Mr. Comey says Mr. Trump then asked him to drop his investigation into Mr. Flynn. The President argued that Mr. Flynn had done nothing wrong in speaking with Russian ambassador Sergey Kislyak and Mr. Trump had only fired him because Mr. Flynn had lied about the talks to Vice-President Mike Pence.

"He is a good guy and has been through a lot," Mr. Comey says Mr. Trump told him. "I hope you can see your way clear to letting this go, to letting Flynn go."

In phone calls on March 30 and April 11, Mr. Comey says Mr. Trump asked him to make public that Mr. Trump was not personally under investigation. The President also denied being "involved with hookers in Russia" – an apparent reference to a dossier compiled by a former British intelligence agent and subsequently published by Buzzfeed that claimed Moscow had compromising material on Mr. Trump. "He asked what we could do to 'lift the cloud,'" Mr. Comey writes.

Marc Kasowitz, the personal lawyer Mr. Trump has called in to handle the Russia matter, seized on the one piece of good news for the President in Mr. Comey's account.

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"The President is pleased that Mr. Comey has finally publicly confirmed his private reports that the President was not under investigation in any Russia probe," he said in a statement. "The President feels completely and totally vindicated."

New Jersey Governor Chris Christie defended the President, suggesting people were simply taking Mr. Trump's blunt speaking style the wrong way.

"What people don't understand is that they elected an outsider president," Mr. Christie said on MSNBC. "What you're seeing is a president who is now very publicly learning about the way people react to what he considers to be normal New York City."

Jennifer Rodgers, a former federal prosecutor, said Mr. Trump's actions as described in the statement appear to have stopped short of breaking the law. To constitute obstruction of justice, Mr. Trump would have to have directly ordered Mr. Comey to shut down his probe, rather than simply implying this is what he wanted, she said. Still, she argues, the President's actions were wrong.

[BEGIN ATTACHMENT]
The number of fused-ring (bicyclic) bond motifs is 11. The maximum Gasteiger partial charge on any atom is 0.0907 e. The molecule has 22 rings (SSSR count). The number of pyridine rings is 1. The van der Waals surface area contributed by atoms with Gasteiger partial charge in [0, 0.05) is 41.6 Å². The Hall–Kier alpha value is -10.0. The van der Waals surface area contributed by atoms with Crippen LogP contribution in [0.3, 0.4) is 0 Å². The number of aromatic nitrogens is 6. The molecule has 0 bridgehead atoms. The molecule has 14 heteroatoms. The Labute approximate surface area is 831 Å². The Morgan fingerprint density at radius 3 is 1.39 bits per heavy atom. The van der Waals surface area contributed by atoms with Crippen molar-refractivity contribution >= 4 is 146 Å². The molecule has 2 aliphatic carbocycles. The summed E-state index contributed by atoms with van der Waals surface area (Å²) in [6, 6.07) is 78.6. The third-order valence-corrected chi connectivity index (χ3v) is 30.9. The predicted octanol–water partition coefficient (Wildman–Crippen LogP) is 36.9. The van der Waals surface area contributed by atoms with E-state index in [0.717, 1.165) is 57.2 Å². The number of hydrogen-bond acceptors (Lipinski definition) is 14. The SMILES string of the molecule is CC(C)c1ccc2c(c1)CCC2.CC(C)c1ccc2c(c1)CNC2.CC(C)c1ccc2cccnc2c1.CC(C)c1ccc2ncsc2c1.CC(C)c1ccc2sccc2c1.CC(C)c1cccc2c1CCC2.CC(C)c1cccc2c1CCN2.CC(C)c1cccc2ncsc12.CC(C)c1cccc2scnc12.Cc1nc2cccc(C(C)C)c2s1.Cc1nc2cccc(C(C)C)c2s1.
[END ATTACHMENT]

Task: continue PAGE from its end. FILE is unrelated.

"It's highly inappropriate for an executive to ask about an investigation into himself or his associates," said Ms. Rodgers, executive director of the Center for the Advancement of Public Integrity at Columbia Law School. "Asking for loyalty, planting the seed that [Mr. Comey's] job could be on the line – it's an abuse of power. It really does challenge our democracy."

Congress could still impeach Mr. Trump over the matter, however, as it is not bound to meet the same legal tests that a court would be.

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"The standard is largely political. The Constitution says 'high crimes and misdemeanors,' and it's up to the Congress to define what those are," said Chris Edelson, an assistant professor of government at American University in Washington. So far, the Republicans – who control both houses of Congress – have largely closed ranks around Mr. Trump. But that could change once lawmakers hear the narrative from Mr. Comey in person, Prof. Edelson said.

And Robert Mueller, the special prosecutor leading the Russia investigation, will have to determine Mr. Trump's motive for pushing Mr. Comey, Prof. Edelson said: "What was Trump's reason? Was there a corrupt purpose?"

James Comey Statement, June 2017 The Globe and Mail on Scribd